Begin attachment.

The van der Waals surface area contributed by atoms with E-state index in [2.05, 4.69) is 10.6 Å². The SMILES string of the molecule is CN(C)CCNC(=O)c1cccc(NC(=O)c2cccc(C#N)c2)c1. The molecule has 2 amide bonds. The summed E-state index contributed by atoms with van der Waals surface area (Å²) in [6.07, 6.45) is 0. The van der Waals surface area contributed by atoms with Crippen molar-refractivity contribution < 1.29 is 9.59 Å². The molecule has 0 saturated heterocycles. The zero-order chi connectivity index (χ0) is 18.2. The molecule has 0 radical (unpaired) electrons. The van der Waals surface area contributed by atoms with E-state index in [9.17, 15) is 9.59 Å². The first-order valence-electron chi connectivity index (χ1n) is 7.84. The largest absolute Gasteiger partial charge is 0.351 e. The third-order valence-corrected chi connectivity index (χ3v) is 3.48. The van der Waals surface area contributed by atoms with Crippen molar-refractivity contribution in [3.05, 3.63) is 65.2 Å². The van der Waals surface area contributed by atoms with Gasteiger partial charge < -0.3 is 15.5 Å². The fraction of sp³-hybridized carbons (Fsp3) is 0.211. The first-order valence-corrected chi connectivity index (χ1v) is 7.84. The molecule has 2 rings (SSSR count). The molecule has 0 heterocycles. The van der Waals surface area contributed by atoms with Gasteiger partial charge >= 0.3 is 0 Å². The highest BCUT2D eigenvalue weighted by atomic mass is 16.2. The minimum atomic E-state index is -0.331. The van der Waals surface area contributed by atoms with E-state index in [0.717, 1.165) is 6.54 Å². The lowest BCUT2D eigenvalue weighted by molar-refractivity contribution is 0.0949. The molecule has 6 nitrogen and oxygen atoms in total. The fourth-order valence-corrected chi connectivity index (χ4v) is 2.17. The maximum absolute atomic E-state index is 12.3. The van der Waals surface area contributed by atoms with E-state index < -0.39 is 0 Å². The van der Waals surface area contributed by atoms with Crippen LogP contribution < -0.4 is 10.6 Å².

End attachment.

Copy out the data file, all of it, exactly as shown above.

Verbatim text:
The van der Waals surface area contributed by atoms with E-state index in [2.05, 4.69) is 10.6 Å². The SMILES string of the molecule is CN(C)CCNC(=O)c1cccc(NC(=O)c2cccc(C#N)c2)c1. The molecule has 2 amide bonds. The summed E-state index contributed by atoms with van der Waals surface area (Å²) in [6.07, 6.45) is 0. The van der Waals surface area contributed by atoms with Crippen molar-refractivity contribution < 1.29 is 9.59 Å². The molecule has 0 saturated heterocycles. The zero-order chi connectivity index (χ0) is 18.2. The molecule has 0 radical (unpaired) electrons. The van der Waals surface area contributed by atoms with E-state index in [9.17, 15) is 9.59 Å². The first-order valence-electron chi connectivity index (χ1n) is 7.84. The largest absolute Gasteiger partial charge is 0.351 e. The third-order valence-corrected chi connectivity index (χ3v) is 3.48. The van der Waals surface area contributed by atoms with Crippen molar-refractivity contribution in [3.05, 3.63) is 65.2 Å². The van der Waals surface area contributed by atoms with Gasteiger partial charge < -0.3 is 15.5 Å². The fraction of sp³-hybridized carbons (Fsp3) is 0.211. The first-order valence-corrected chi connectivity index (χ1v) is 7.84. The molecule has 2 rings (SSSR count). The molecule has 0 heterocycles. The van der Waals surface area contributed by atoms with Gasteiger partial charge >= 0.3 is 0 Å². The highest BCUT2D eigenvalue weighted by atomic mass is 16.2. The minimum atomic E-state index is -0.331. The van der Waals surface area contributed by atoms with E-state index in [0.717, 1.165) is 6.54 Å². The lowest BCUT2D eigenvalue weighted by molar-refractivity contribution is 0.0949. The molecule has 6 nitrogen and oxygen atoms in total. The fourth-order valence-corrected chi connectivity index (χ4v) is 2.17. The maximum absolute atomic E-state index is 12.3. The van der Waals surface area contributed by atoms with E-state index < -0.39 is 0 Å². The van der Waals surface area contributed by atoms with Crippen LogP contribution < -0.4 is 10.6 Å².